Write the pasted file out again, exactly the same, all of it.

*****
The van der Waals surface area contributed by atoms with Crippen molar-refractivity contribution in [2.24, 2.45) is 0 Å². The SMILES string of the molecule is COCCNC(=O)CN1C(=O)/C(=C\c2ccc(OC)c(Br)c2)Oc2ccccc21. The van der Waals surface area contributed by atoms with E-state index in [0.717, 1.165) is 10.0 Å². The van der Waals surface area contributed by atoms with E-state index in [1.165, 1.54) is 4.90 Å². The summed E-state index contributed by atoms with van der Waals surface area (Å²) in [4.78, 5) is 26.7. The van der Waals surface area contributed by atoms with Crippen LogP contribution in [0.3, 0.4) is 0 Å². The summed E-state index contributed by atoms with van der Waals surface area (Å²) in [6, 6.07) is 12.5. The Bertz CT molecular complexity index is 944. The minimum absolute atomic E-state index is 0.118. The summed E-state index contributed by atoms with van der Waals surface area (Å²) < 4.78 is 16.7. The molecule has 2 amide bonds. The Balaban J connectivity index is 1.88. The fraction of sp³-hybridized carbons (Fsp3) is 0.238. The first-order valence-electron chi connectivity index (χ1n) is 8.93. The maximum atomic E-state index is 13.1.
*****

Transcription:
The van der Waals surface area contributed by atoms with Crippen molar-refractivity contribution in [2.24, 2.45) is 0 Å². The SMILES string of the molecule is COCCNC(=O)CN1C(=O)/C(=C\c2ccc(OC)c(Br)c2)Oc2ccccc21. The van der Waals surface area contributed by atoms with E-state index in [0.717, 1.165) is 10.0 Å². The van der Waals surface area contributed by atoms with E-state index in [1.165, 1.54) is 4.90 Å². The summed E-state index contributed by atoms with van der Waals surface area (Å²) in [4.78, 5) is 26.7. The van der Waals surface area contributed by atoms with Crippen LogP contribution in [0.3, 0.4) is 0 Å². The summed E-state index contributed by atoms with van der Waals surface area (Å²) in [6, 6.07) is 12.5. The Bertz CT molecular complexity index is 944. The minimum absolute atomic E-state index is 0.118. The summed E-state index contributed by atoms with van der Waals surface area (Å²) < 4.78 is 16.7. The molecule has 2 amide bonds. The Balaban J connectivity index is 1.88. The fraction of sp³-hybridized carbons (Fsp3) is 0.238. The first-order valence-electron chi connectivity index (χ1n) is 8.93. The maximum atomic E-state index is 13.1.